Desposesión de vivienda y crisis social en Canarias

  1. María del Carmen Díaz Rodríguez 1
  2. Carmen Ginés de la Nuez 2
  3. Juan Samuel García Hernández 1
  4. Alejandro Armas Díaz 3
  1. 1 Universidad de La Laguna

    Universidad de La Laguna

    San Cristobal de La Laguna, España


  2. 2 Universidad Las Palmas de Gran Canaria
  3. 3 University of Leipzig

    University of Leipzig

    Leipzig, Alemania


Naturaleza, territorio y ciudad en un mundo global

Publisher: Asociación de Geográfos Españoles

Year of publication: 2017

Pages: 1025-1034

Congress: Congreso de Geógrafos Españoles (25. 2017. Madrid)

Type: Conference paper


Cited by

  • Dialnet Metrics Cited by: 1 (03-06-2023)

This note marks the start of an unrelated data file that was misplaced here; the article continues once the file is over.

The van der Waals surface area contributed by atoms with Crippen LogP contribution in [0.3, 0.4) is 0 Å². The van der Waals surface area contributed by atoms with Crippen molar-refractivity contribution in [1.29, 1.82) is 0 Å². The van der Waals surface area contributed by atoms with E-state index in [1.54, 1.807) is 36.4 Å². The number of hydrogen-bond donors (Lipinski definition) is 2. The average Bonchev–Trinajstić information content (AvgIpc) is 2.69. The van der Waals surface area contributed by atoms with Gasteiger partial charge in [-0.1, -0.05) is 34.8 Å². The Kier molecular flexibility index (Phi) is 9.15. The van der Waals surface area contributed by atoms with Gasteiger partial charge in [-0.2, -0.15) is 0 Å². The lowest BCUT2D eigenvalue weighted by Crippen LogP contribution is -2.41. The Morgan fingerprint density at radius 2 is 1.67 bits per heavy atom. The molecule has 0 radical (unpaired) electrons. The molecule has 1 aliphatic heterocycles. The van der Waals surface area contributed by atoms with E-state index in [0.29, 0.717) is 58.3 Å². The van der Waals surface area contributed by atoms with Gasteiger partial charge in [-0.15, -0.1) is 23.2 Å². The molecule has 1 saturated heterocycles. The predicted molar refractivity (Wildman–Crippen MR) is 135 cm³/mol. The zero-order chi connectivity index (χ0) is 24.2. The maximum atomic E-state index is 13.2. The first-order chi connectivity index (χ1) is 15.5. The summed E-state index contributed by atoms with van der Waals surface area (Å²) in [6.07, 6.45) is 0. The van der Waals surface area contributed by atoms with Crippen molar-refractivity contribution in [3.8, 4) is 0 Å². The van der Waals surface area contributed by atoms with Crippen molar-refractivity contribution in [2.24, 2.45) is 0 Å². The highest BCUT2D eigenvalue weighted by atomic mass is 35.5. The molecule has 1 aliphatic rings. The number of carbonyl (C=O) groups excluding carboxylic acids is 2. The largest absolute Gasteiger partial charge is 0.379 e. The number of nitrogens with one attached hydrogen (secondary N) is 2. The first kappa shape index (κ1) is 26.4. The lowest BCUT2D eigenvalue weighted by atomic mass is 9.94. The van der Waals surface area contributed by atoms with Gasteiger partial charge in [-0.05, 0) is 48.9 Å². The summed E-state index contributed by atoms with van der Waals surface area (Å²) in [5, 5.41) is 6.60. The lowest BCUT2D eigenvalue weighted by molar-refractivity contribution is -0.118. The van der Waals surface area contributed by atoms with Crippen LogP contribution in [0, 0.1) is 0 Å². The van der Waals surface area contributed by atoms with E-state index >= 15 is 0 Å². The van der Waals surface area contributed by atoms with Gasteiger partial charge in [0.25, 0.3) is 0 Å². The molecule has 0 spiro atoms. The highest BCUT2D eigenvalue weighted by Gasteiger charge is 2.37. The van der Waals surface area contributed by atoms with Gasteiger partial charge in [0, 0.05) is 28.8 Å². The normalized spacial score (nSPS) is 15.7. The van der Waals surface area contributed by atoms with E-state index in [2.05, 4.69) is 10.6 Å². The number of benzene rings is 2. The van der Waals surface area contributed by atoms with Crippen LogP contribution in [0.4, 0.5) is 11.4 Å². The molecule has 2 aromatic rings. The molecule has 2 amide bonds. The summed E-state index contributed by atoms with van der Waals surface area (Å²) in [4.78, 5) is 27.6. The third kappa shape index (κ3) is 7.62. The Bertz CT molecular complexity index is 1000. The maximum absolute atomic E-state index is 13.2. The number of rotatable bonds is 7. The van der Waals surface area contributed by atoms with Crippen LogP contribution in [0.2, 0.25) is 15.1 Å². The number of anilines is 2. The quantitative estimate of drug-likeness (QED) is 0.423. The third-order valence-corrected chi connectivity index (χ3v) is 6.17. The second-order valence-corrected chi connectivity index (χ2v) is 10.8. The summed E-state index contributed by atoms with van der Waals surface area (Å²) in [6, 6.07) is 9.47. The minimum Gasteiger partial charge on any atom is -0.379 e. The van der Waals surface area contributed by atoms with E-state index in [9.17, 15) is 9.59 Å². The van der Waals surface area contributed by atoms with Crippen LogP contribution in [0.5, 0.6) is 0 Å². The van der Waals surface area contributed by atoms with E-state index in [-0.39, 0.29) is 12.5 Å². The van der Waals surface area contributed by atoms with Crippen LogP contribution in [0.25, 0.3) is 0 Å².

Spain was one of the more affected regions of the Global North after the financial crash. Nevertheless, some regions of the country suffer its effects acutely than others. This paper focuses its analysis on the Canary Islands, one of the Spanish regions with a weaker socioeconomic background before 2007 crisis and which population suffered seriously the impact housing dispossession during the crisis period. Using foreclosures data provided by the Spanish General Council of the Judiciary we explore its uneven spatial distribution –by means of a rate that relates number of foreclosures in an area with its resident population– at inter‐ and intra‐insular scales. Additionally, we reflect on critical factors used to explain the impact of foreclosuses and its effects on social vulnerable groups. Our study contributes to a better understanding of the geographical and social dimension of the real estate crisis in the Canaries. We acknowledge that islands with a high dedication to tourism, experience the highest foreclosures rates. An intra‐insular analysis reveals that the highest foreclosures rates occurs in the two capitals of the region and also in areas high‐specialized in tourism. Same findings were observed in studies focused on other regions. Nevertheless, this papers put into context the effects of foreclosures on spaces characterized by high precarity, vulnerability and social exclusion, before and after the crisis.